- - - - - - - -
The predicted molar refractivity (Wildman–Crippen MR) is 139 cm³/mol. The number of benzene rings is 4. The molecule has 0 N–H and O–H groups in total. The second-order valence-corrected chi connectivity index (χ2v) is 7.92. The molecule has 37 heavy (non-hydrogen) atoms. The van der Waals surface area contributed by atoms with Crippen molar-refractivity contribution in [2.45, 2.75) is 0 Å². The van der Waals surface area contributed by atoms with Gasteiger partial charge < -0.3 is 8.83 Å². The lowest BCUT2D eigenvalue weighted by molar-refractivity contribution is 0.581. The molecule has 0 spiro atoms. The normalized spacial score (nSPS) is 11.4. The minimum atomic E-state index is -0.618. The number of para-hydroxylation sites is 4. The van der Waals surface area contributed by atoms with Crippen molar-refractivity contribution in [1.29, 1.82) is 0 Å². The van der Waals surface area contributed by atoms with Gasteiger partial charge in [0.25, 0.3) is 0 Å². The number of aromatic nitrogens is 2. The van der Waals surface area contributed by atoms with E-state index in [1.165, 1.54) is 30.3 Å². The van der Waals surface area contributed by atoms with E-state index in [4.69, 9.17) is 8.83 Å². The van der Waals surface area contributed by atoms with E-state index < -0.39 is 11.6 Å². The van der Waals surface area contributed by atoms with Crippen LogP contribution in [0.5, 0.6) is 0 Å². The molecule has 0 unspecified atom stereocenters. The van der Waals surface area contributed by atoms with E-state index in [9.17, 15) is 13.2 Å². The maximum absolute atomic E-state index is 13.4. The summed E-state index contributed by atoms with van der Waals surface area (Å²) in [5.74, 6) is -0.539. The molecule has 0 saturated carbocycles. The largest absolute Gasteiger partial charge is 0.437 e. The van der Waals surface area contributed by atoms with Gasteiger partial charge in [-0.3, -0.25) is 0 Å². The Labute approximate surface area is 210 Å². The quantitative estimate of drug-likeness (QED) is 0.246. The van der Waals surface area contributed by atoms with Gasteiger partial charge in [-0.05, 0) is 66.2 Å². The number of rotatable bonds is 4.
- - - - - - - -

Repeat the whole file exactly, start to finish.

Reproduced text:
The predicted molar refractivity (Wildman–Crippen MR) is 139 cm³/mol. The number of benzene rings is 4. The molecule has 0 N–H and O–H groups in total. The second-order valence-corrected chi connectivity index (χ2v) is 7.92. The molecule has 37 heavy (non-hydrogen) atoms. The van der Waals surface area contributed by atoms with Crippen molar-refractivity contribution in [2.45, 2.75) is 0 Å². The van der Waals surface area contributed by atoms with Gasteiger partial charge < -0.3 is 8.83 Å². The lowest BCUT2D eigenvalue weighted by molar-refractivity contribution is 0.581. The molecule has 0 spiro atoms. The normalized spacial score (nSPS) is 11.4. The minimum atomic E-state index is -0.618. The number of para-hydroxylation sites is 4. The van der Waals surface area contributed by atoms with Crippen molar-refractivity contribution in [1.29, 1.82) is 0 Å². The van der Waals surface area contributed by atoms with Gasteiger partial charge in [0.25, 0.3) is 0 Å². The number of aromatic nitrogens is 2. The van der Waals surface area contributed by atoms with E-state index in [1.165, 1.54) is 30.3 Å². The van der Waals surface area contributed by atoms with E-state index in [4.69, 9.17) is 8.83 Å². The van der Waals surface area contributed by atoms with E-state index < -0.39 is 11.6 Å². The van der Waals surface area contributed by atoms with Crippen LogP contribution in [0.5, 0.6) is 0 Å². The molecule has 0 unspecified atom stereocenters. The van der Waals surface area contributed by atoms with E-state index in [9.17, 15) is 13.2 Å². The maximum absolute atomic E-state index is 13.4. The summed E-state index contributed by atoms with van der Waals surface area (Å²) in [5.74, 6) is -0.539. The molecule has 0 saturated carbocycles. The largest absolute Gasteiger partial charge is 0.437 e. The van der Waals surface area contributed by atoms with Gasteiger partial charge in [-0.3, -0.25) is 0 Å². The Labute approximate surface area is 210 Å². The quantitative estimate of drug-likeness (QED) is 0.246. The van der Waals surface area contributed by atoms with Gasteiger partial charge in [-0.05, 0) is 66.2 Å². The number of rotatable bonds is 4.